I like travelling, it feels energising and important. Not just because it seems to appease the novelty-craving centres of my brain, cracking the monotonous ice rime that forms over the habitual rhythms of normal life, but also because it exposes you to other people, their culture and ways of life. To never leave home is (to me) to die without really experiencing that whole busy world out there full of people living in so many similar, yet different, ways.
I’ve just come back from a few days in Rome, my first break away since April, and it was nice to put work on pause to be in the Sun. When I’m abroad, visiting the sites or just sitting eating dinner, I make sure to take the moments to just soak the ambience and let the environment reign. Rome is a bustling city, full of impassioned Italian discussions and car horns, zipping scooters and church bells, sunglasses and bare skin: it’s impossible to escape such a characterful place. Activity, chaotic and purposeful, is everywhere.
Lia’s burbling music, introduced to me earlier this year through the reissue of Too Small To Be A Plain (Florabelle Records), is music that seems to embrace that perspective of the whole in all its fragmentary parts. Much like how a city hums with a thousand discrete sounds that together form the patchwork quilt of its identity, so too does Kohl’s, knitted together in careful improvisation with something that might on the face of things seem random but becomes itself a sonic watermark of a place and time.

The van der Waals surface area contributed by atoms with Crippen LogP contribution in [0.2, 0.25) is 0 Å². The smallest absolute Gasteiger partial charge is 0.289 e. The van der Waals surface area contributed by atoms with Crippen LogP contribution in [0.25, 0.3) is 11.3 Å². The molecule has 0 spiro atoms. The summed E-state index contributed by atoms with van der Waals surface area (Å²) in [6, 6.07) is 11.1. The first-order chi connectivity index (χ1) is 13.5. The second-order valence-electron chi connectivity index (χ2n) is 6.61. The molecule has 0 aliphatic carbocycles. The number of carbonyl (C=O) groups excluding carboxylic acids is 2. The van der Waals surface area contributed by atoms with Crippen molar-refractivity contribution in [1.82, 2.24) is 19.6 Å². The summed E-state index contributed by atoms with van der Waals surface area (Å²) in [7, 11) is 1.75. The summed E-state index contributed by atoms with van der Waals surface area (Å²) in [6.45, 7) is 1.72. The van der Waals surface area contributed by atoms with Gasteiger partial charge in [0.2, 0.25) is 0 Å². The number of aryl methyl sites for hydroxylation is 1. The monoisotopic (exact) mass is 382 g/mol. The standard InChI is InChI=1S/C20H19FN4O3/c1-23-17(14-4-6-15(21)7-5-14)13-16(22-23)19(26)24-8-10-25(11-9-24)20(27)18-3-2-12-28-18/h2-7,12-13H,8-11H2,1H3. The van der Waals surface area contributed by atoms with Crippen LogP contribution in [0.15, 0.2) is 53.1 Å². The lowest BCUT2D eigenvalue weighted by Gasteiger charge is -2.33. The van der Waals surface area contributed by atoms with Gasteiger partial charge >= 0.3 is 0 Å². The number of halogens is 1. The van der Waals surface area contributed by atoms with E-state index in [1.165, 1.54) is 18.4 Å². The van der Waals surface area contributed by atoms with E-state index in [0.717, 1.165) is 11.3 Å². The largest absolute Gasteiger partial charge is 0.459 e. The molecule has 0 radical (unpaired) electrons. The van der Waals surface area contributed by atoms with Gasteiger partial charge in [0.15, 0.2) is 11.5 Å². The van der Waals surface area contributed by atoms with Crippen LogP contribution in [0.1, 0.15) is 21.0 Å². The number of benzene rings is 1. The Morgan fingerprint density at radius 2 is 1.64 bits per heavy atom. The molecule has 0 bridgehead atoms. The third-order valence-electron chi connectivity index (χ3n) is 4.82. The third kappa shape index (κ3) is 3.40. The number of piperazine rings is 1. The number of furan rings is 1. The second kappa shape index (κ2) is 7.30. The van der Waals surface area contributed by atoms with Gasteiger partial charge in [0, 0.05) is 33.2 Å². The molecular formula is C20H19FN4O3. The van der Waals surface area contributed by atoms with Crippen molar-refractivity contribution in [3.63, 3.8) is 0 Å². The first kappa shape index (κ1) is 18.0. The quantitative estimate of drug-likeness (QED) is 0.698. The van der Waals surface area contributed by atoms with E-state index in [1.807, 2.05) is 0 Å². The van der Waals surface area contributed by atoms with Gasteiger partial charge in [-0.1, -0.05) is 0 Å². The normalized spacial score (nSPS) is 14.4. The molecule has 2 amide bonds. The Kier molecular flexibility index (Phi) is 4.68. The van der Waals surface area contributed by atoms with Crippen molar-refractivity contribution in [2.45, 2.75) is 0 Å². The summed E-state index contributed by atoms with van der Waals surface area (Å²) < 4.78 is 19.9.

Radio fragments form the emotive heart of the record in many ways, arriving on waves of distortion in opener “in a specific room” set against staccato string chords and tolling synths establishing a peculiar sense of pathos from lost jingles and stock market updates. Weather reports crack earnestly through the kazoo and warbling cello environs of “sit on the floor and wait for storms”, and in other places like “when glass is there, and water,” it exists as nothing more than a questing static liveliness, trying to burst through the humble string sustains and birdsong.
Perhaps the standout for me is where this mulch feels the most swirling, the point where musicality and found sound and radio converge in penultimate “become daily today”. A truck reverses, the radio flicks between unfamiliar channels as if trying to tune into the resonant frequency of the moment, and the strings surge with a growing, but playful, urgency. Together they form an acoustic wave of mindfulness, filled with a startling clarity of the now as it breaks into shimmering classical bars at its fluttering angelic conclusion, thoughts rising like voices in the street to join the clamour of the city.
Reflection and introspection also require a not insubstantial degree of extraspection. You cannot exist in a space without recognising the context of that space and your place, your role, within it. Whether you’re the tourist sipping wine in some Roman side-street, or just eating breakfast in the kitchen at home listening to the radio, life swirls around us but we’re also a part of the same swirl. It’s in finding that duality that Kohl’s music shines: living the moment and being the moment.